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Time-Tested Ideas for Living Better Lives Today!

Several time-tested guiding ideas are parts of the foundations upon which Judaism, Christianity and the United States of America are built. They act like lighthouses to keep individuals and human collectives from crashing into unseen dangers. They are recorded in their founding documents which were written by survivors of previous crashes. These documents are the heritages they left to guide future generations to keep them from crashing into the same obstacles as they sailed through the dangerous waters of life. The first two are religious documents -- the Torah and Synoptic Gospels. The third is a political document -- the Declaration of Independence. Very recently, science has produced a fourth document – a scientific understanding of what humans are. We are the only generation in history to have access to all four.

The Torah

The words of the Torah were inscribed on a scroll by Ezra a Jewish Scribe around 450 BCE in Babylon. He lived in Babylon and was the descendant of Judeans who were brought there after being conquered by Babylonians in 586 BCE. Three years after they arrived, Persians conquered the Babylonians. A little over a century later, Ezra began gathered information about his nation’s history, laws and culture from fellow Jewish exiles and recorded them in the scroll that is now called the Torah. It opens with the story of the guiding idea – “all humans are created in the image of God.” It established the equality and value of all human lives. No matter whom you are or whom you meet, you are equal and value in the eyes of God, but for people to be aware of this they must be taught.

The Synoptic Gospels

Its words were spoken by Jesus, leader of a Jewish sect in 1st century Judea and Galilee. They were preserved orally and passed down by others until they were recorded on scrolls that later became part of the Synoptic Gospels. He was born around 6 BCE, raised in a poor family, and trained by Joseph to be a builder and teacher of the Torah. The Jewish people of that period lived under the constant watch of Roman soldiers. Lines of crosses with dead Jewish people hanging from them were commonly placed along major roads to remind people of the cost of disobeying Roman authorities. The words of Jewish were spoken to Jewish people who worshipped the same God and heard the words of the Torah regularly. Jesus’s guiding idea was this – “God commanded people to give to Him! The only way a person can give to God is by giving to their neighbor as they give unto themselves! “ The phrase “give to” is translated by the word “love” in many Bibles; for Jesus “giving to” was “love.Jesus’s message was based on the idea of equality and the priority of human life revealed in the Torah and he the primary instruction he have his followers was “go make disciples,” which means “go and teach this to others.”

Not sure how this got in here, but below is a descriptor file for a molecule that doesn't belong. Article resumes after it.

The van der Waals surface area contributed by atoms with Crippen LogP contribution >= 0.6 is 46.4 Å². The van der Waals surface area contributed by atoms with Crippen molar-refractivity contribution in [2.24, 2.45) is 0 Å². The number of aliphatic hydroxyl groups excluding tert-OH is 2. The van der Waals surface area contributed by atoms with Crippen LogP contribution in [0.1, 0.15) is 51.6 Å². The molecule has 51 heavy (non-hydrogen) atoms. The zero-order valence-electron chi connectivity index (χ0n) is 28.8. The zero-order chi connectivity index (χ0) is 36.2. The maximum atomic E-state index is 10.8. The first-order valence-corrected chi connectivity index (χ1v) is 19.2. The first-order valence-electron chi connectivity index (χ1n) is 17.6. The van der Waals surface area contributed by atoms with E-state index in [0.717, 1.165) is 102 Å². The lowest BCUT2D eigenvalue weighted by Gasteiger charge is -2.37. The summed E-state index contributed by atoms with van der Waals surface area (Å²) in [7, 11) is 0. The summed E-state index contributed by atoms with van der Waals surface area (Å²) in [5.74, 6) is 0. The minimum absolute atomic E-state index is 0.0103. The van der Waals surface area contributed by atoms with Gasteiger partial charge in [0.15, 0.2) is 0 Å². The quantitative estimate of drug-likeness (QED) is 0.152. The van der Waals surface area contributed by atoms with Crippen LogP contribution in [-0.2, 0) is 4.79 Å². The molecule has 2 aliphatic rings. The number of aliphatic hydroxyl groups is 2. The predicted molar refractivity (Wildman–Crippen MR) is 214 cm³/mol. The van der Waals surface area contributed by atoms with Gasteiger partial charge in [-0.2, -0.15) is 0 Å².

The Declaration of Independence

On June 11, 1776 CE, the Continental Congress created the Committee of Five to develop a formal text of the declaration that will separate the colonists from the rule of the King of Great Britain. Thomas Jefferson was placed at the head of the committee, which consisted of John Adams, Benjamin Franklin, Roger Sherman and Robert Livingston. They were very familiar with the guiding ideas of Ezra and Jesus, as well of those of other ancient and contemporary philosophers. They concluded that the guiding idea of the new nation must be – one must hold sacred the survival and flourishing of others. They based their conclusion on the two underlined phrases in the first paragraph of the Declaration of Independence:

When in the course of human events I becomes necessary for one people to dissolve the political bands which have connected them with another, and to assume among the powers of the earth, the separate and equal station to which the Laws of Nature and of Nature’s God entitle them, a decent respect to the opinions of mankind requires that they should declare the causes which impel them to the separation.